John Cridland's assault on Miliband completes the CBI's divorce from reality

The CBI head presents the Labour leader's plans as dangerous Bolshevism. But in an age of market failure, most businesses won't agree with him.

"[It] raised the hairs on the back of my neck". That was the reaction of CBI head John Cridland to Ed Miliband's conference speech. What could have inspired such terror? In an interview in today's Times, Cridland cites "price controls, wage controls, land controls, increased corporation tax" and Miliband's alleged contempt for "large companies" as evidence of his nefarious socialism. "It’s the aggregation of those five. It has caused business to scratch their heads...It’s quite a philosophical speech, and a shift to the left," he says. 

But look beyond the rhetoric, and Cridland's intervention is more revealing of the CBI's conservatism than it is of Miliband's radicalism. His attack on "wage controls", for instance, is a reference to Miliband's pledge to examine the possibility of increasing the minimum wage in sectors such as finance, construction and computing. At present, with the minimum wage now worth no more than it was in 2004 (after being continually eroded by inflation) and with 4.8 million workers paid less than the living wage, it is the taxpayer that is forced to pick up the bill in the form of tax credits and other in-work benefits. Why should making those businesses that can afford to pay their staff more do so, be considered dangerous leftism? Were Cridland a more enlightened figure, he might have noted that those companies who pay their employees the living wage of £7.45 an hour (£8.55 in London) report increased productivity, reduced absenteeism, improved morale and higher staff retention rates. 

And it's not only here that Cridland is engaged in crude political spin. On corporation tax, Miliband has modestly proposed increasing the main rate from 20% to 21% in order to fund a reduction in businesses rates for commercial premises with an annual rental value of £50,000 or less. This move would still leave the UK with the second-lowest corporate tax rate in the G20 (after the coalition reduced it from a starting level of 28% in 2010) and one well below the US's 39%, Japan's 38% and Germany's 30%. It was the Conservatives' Zac Goldsmith who quipped after Miliband's speech, "The CBI attacks Miliband's plans for small firms. That suggest he might be on to something."

As for the Labour leader's plan to force developers to "use or lose" their land, framed by Cridland as Bolshevik-style requisition, that enjoys the support of that well-known radical, Boris Johnson. As the mayor recently told the London Assembly: "To constrict supply to push up prices by land-banking is plainly against the economic interests of this city. I’m all in favour of using the powers where there are clear cases of land-banking, where people could go ahead with developments that would be massively to the benefit of this city."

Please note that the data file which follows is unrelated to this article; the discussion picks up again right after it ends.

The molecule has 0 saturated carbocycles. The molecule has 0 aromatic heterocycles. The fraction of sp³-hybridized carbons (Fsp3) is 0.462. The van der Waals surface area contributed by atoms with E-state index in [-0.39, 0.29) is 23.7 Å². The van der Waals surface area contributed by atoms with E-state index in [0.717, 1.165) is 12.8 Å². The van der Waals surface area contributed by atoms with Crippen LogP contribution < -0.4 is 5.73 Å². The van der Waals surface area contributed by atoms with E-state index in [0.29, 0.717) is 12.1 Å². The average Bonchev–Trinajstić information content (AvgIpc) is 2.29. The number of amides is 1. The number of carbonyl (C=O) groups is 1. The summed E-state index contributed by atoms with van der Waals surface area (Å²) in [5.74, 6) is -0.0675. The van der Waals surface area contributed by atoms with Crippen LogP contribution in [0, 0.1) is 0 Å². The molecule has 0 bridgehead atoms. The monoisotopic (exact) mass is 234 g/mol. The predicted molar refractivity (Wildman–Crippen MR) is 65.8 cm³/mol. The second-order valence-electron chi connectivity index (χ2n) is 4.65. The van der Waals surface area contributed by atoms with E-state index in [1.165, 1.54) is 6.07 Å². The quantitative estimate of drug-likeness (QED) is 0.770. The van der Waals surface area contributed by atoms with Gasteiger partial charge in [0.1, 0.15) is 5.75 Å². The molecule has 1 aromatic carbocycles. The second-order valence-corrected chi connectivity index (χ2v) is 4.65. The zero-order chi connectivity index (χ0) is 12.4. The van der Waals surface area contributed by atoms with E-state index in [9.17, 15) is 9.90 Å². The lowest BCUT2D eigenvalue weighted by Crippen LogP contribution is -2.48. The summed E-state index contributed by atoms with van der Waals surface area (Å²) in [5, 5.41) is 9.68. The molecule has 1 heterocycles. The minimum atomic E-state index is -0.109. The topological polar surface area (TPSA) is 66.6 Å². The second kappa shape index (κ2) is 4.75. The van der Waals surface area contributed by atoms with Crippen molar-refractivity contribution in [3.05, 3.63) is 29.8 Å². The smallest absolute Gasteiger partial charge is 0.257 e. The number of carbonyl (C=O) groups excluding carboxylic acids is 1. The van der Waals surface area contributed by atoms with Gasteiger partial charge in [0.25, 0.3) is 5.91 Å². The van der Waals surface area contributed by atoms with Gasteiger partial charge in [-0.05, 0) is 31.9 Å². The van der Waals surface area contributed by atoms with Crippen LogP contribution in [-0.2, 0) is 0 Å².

While developers sit on vacant land and wait for its value to go up, thousands of houses with planning permission are left unbuilt. Figures published by the Local Government Association show that there are 400,000 homes with permission that have not developed, while in London, where demand is highest, there are 170,000, this at a time when housing starts have fallen to 98,280, less than half the number required to meet need (230,000). Is it really anti-business to want to ensure employees are able to live in the city where they work? 

On energy prices, Cridland argues, "I think we have to be honest and open with the public that bills are going to have to go up for households to make up for years of insufficient investment". He is certainly right about the need for greater investment, but why should families be penalised at a time of collapsing living standards?

As another famed socialist, John Major, observed at last week's Press Gallery lunch, "I do not regard it as acceptable that they have increased prices by this tremendous amount. Nor do I regard their explanation as acceptable, that they are investing for the future. With interest rates at their present level, it’s not beyond the wit of man to do what companies have done since the dawn of time and borrow for their investment rather than funding a large proportion of their investment out of the revenue of families whose wages have not been going up at a time when other costs have been rising".

One searches in vain in Miliband's speech for any evidence of his alleged loathing of all large companies, but when the head of the UK's biggest employers' group (albeit one that still represents just 5% of businesses) so casually dismisses reforms that would improve conditions for millions of workers and owners, it becomes clearer what the Labour leader meant when he first spoke of "the predators" and "the producers". 

CBI Director General John Cridland addresses the CBI Scotland annual dinner on September 6, 2012 in Glasgow. Photograph: Getty Images.

George Eaton is political editor of the New Statesman.